The now-canceled Chicago radio host, Dan McNeil once warned hist listeners on EPSN 1000 “never confuse activity with accomplishment” when scrutinizing our favorite franchises. I wasn’t the biggest fan of the crusty Southsider, but his advice has always stuck with me and I was reminded of it as a conspicuously busy Cubs’ winter saw them add more free agents than any other club to the tune of over $300 million. While that sounds impressive on the surface, a closer look at what they have actually accomplished reveals a less than stellar offseason for Jed Hoyer.

Dansby Swanson
Winning fourth prize in the 2023 Short Stop Sweepstakes is hardly worth celebrating. Yes, his 5.7 WAR and 115 OPS+ in 2022 were great, but seem like an outlier and are not necessarily indicative of what his production will look like going forward. His defensive prowess is unquestioned and his main selling point, but the 7-year, $177M deal feels like a desperate overpay as the market dried up on Hoyer. It is eerily reminiscent of Jason Heyward‘s albatross of a contract that hung over Wrigley Field like the omnipresent seagulls circling for trash. But hey, maybe Dansby is really good at giving team speeches.

Jameson Taillon
Certainly not bad for a 4-years/$68M signing if you’re looking to add a #3 innings-eater, but shouldn’t the aim be much higher when your rotation is already made up almost exclusively of #3 innings-eaters already?

Cody Bellinger
Run prevention is clearly the market inefficiency that Hoyer is trying to exploit because the Gold-Glover and former MVP has completely forgotten how to hit. As the old saying goes, “there are no bad one-year deals,” but $17.5M doesn’t buy what it used to if a 1.2 WAR and 78 OPS+ in 2022 is all you can get these days.

Drew Smyly
I’ve always liked Smyly since his days in Detroit, but giving the oft-injured lefty a two-year, $19M to be your #4 or #5 starter is a risky proposition that really doesn’t move the needle.

Tucker Barnhart
Sold to Tigers fans as a defensive stalwart last season, I was thoroughly unimpressed with Barnhart on both sides of the ball during his underwhelming tenure in Detroit.

Eric Hosmer
Talk about shopping in the discount bin! Despite his surprising 1.1 WAR and 108 OPS+ in 2022, the Padres are essentially paying him to play anywhere else but San Diego and the frugal Cubs were happy to oblige.

Trey Mancini
The feel-good comeback story of the year, Trey “Boom Boom” Mancini kicked cancer’s ass and made a minor contribution to the Astros Word Championship run. But we’ll have to see if either he or Hosmer can rise above their very average production at first base.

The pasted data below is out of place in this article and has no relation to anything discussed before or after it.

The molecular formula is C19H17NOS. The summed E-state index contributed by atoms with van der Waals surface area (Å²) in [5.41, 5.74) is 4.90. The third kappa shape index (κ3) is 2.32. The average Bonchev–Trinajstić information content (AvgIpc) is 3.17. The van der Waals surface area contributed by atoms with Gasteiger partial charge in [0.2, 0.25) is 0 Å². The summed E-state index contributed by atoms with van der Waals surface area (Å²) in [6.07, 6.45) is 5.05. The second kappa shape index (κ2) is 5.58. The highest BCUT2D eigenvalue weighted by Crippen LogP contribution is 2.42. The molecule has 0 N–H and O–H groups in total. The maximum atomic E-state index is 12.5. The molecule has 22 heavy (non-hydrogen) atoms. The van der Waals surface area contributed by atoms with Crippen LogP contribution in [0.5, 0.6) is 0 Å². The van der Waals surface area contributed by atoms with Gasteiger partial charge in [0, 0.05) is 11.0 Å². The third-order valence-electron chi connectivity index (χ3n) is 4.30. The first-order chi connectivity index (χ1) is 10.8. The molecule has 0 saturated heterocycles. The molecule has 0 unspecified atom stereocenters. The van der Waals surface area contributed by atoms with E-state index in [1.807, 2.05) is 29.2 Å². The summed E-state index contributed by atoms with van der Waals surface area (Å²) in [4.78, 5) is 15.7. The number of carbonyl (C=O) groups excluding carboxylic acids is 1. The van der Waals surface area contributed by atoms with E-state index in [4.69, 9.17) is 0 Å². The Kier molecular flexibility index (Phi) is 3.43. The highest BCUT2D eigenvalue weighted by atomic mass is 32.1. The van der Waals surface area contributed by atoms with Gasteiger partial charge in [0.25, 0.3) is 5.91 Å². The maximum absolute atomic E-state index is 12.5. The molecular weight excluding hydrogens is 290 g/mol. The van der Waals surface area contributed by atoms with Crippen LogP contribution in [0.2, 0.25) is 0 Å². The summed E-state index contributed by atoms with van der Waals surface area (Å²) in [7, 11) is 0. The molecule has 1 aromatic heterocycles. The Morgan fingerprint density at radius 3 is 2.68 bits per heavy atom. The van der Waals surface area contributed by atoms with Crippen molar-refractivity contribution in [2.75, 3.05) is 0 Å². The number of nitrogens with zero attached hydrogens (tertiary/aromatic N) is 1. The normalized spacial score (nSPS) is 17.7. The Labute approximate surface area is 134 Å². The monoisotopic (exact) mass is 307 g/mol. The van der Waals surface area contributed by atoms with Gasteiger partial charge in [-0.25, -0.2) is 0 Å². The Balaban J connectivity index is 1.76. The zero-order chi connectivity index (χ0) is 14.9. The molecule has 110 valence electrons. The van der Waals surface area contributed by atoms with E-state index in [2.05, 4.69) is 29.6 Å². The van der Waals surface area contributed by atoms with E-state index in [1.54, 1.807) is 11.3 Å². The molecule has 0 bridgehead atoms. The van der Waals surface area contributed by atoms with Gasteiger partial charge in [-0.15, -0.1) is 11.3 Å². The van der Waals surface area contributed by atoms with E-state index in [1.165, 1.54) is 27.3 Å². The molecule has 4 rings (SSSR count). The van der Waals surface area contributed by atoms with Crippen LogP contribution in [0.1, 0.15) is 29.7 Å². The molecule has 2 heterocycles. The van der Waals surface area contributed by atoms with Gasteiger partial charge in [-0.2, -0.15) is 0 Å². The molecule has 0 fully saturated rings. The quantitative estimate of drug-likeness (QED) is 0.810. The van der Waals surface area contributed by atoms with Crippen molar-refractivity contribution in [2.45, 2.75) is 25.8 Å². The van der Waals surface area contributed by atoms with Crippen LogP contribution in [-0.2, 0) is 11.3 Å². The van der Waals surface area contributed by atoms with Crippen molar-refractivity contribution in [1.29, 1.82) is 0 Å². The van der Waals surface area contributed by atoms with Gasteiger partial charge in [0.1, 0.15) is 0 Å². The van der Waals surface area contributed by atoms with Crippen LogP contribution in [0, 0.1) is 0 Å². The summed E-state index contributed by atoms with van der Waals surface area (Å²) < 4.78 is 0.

Brad Boxberger
After two solid seasons in Milwaukee’s formidable bullpen, the 34-year-old is still tough on lefties, adds some desperately-needed arm barn depth, and is a bargain for one-year at just $2.8M.

Michael Fulmer
The late signing of Fulmer to a 1-year, $4M deal might be Hoyer’s best move of the offseason. I was surprised to learn the elite setup man and potential closer was still available and at such a bargain.


The defense and pitching depth should be improved as “run prevention” will be a favorite phrase spewed from Marquee Network mouthpieces all summer long. But the bullpen is thin, the rotation that is built around a lot of #3s or #4s lacks a true ace or even an elite #2 to anchor it, and last year’s 22nd-ranked offense doesn’t look to be much more potent.

So after all of the signings and hundreds of millions of dollars spent, the Cubs still only boast the fouteenth-highest payroll in the majors and remain under the toothless luxury tax threshold that owner Tom Ricketts sells to fans as an impenetrable hard cap. Only two long-term deals for second-tier talent have been signed. The rest are short-term flyers who Hoyer is praying will help him “thread the needle” through his “intelligent spending.”

What is more likely, as many of those one-year rentals as possible will get moved at the deadline and we start the cycle again for 2024. Who knows, with $70M coming off the books after this season, the Cubs might finally be ready to act like the major market behemoth they are, put on their big boy pants, and go after top talent in free agency instead of continuing to masquerade as a middle-market underdog fighting for scraps.

The cynical among us might see this whole speeding spree as an obvious and desperate way to simply draw more eyeballs to the severely sagging Marquee Network that was once promised as the panacea for all that ailed Cubs Nation. Ownership’s hope is maybe putting a few actual Major Leaguers on the field instead of a hodgepodge of Four-A players might raise ratings a bit. But more importantly, Ricketts is desperately looking to raise revenues to recoup those precious “biblical losses” that have sent the franchise spiraling senselessly since 2020.

Consider me a cynic.


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